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Options for health care and insurance vary across the U.S.

Most college graduates bid farewell to their insurance plans the same day they bid farewell to their alma mater. Most. But some states and private insurance companies are addressing the increasing numbers of uninsured  young adults with programs or laws to make the transition to the working world a little easier, and healthier. The question is whether these policies are enough. Read the rest of this entry »

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See our interactive map below to learn more about four different types of state laws related to health insurance.

Navigating the twists and turns of interfaith marriage

If dating someone of a different faith is tricky, then marrying someone of a different faith can be downright difficult and problematic.  Whether a couple about to enter into matrimony is Catholic and Jewish, or Muslim and Mormon, or Buddhist and Protestant, uniting the traditions, cultures and beliefs of two people, and two families, is undeniably complex.

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(Andrea_R/FLICKR)

This Muslim-American life: young adults’ activist, artistic voices

Follow through this six-story series on the lives of second-generation American Muslims. Read the rest of this entry »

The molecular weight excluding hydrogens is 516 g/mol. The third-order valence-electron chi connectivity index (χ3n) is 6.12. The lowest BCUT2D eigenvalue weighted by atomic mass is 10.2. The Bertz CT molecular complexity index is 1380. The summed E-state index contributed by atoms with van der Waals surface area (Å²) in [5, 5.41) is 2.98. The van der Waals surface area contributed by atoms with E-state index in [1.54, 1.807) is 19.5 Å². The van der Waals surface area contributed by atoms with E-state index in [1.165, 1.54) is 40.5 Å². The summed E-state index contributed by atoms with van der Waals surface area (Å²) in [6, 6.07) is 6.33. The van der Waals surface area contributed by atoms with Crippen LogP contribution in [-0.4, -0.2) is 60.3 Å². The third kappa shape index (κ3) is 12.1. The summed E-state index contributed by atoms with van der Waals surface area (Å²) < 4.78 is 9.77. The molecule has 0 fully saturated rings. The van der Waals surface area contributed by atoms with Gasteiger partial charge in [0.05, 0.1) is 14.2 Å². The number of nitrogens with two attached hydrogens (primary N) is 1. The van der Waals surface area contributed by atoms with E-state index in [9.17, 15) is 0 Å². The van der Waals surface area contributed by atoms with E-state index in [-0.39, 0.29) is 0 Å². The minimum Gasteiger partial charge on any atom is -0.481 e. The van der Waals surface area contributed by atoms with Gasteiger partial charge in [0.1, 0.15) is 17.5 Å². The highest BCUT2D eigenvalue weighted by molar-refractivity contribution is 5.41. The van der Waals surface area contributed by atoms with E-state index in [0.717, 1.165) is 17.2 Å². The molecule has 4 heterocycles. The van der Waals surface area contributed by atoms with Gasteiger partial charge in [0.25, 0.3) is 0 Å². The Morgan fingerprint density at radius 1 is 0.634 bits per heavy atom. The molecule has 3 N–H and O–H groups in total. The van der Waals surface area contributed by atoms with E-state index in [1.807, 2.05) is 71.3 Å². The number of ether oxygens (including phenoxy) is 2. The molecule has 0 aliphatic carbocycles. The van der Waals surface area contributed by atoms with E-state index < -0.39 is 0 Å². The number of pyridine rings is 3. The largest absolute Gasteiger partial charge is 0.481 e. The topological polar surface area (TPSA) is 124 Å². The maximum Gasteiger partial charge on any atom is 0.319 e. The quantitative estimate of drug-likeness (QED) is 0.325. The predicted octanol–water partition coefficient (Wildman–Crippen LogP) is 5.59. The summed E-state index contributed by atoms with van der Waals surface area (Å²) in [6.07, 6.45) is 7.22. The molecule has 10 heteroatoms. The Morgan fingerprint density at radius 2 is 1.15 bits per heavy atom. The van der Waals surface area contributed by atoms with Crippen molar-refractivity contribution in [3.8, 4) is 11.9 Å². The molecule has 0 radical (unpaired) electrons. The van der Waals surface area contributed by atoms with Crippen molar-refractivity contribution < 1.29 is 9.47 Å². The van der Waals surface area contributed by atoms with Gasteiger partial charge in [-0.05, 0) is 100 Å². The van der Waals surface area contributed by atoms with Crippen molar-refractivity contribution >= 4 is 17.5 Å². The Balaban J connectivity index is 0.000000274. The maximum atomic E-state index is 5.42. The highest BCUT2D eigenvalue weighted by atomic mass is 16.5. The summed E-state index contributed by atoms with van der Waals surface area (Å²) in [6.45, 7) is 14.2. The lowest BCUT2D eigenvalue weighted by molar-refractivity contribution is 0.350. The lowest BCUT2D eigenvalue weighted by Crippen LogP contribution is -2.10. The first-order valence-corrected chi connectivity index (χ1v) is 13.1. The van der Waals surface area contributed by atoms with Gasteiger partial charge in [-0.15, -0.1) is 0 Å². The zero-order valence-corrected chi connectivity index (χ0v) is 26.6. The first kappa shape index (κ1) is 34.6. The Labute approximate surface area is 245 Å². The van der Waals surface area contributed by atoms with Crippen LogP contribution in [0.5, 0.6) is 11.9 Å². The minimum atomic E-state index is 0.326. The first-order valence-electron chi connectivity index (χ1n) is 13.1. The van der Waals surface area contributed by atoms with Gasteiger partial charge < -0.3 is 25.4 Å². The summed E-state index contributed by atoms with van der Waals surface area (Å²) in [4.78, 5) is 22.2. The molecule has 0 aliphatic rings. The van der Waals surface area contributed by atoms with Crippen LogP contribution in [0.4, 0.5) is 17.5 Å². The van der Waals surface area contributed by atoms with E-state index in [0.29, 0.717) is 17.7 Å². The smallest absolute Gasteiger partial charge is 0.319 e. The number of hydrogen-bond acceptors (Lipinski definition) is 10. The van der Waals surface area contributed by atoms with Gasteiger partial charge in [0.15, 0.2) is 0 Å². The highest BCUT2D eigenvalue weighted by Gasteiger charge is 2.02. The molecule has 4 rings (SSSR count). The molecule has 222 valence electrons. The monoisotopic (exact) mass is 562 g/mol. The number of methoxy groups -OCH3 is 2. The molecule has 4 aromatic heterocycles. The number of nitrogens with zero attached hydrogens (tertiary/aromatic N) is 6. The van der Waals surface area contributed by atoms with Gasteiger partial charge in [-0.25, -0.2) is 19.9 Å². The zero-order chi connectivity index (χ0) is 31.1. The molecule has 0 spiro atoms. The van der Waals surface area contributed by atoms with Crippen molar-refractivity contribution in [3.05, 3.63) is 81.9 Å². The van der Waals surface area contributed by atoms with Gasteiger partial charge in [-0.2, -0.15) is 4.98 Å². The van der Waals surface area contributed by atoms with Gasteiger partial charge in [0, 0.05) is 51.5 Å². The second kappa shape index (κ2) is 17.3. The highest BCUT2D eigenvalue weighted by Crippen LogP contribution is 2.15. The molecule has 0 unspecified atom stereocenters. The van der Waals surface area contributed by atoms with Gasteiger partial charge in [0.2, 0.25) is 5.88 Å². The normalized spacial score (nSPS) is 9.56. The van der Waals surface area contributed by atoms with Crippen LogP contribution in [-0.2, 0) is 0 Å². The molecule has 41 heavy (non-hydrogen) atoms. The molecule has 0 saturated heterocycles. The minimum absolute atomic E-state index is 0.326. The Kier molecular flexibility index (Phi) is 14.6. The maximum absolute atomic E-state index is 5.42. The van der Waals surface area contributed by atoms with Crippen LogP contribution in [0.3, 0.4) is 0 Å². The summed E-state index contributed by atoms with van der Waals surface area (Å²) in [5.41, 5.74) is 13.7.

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The Next Generation series: Sibling dynamics in immigrant families

One quarter, one dime and one nickel – times four.

Every morning my mom took out $1.60 in change from her floral-print cardboard box. Every morning she pressed 40 cents – three coins – into the little palms of her three kid brothers: James, Thomas and David. It was cafeteria lunch money. Read the rest of this entry »

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Bowing to one's elders on special occasions is a Korean tradition (Jane Park/Shift)

Ethnic or assimilated? Children of immigrants outline sibling differences

Before the days of the Park family minivan, I rode in the backseat of our Toyota Camry hatchback – between my sister and brother. I was nine; they were four and two, respectively.

One afternoon a stranger peered through the car’s back window – my parents had stopped for gas – and asked if we were triplets. Read the rest of this entry »

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Michelle, Jane and Andrew Park, circa 1995

New takes on old media

I previously discussed the burgeoning market of ethnic media, which got me thinking about different storytelling methods. Lo and behold, what I found were unique ways in which ethnic media and/or their audiences were taking steps to change news.

Take a look at the models I found: Read the rest of this entry »

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Short in stature, but not in reach: Bich Minh Nguyen’s novel will resonate with many

Short Girls, author Bich Minh Nguyen’s debut novel, is a tale of two sisters learning to reconcile their childhood with their present lives, which are starkly different from, yet strikingly parallel to, each other’s.

Raised in Michigan by Vietnamese immigrant parents, Van and Linny Luong are different in every visible way, apart from their height and physical Asian traits. Van is the diligent, studious daughter who marries her dream man and becomes an immigration lawyer. Linny is the trendy, arguably frivolous, Americanized younger sister who refuses to be confined by Vietnamese immigrant stereotypes. Read the rest of this entry »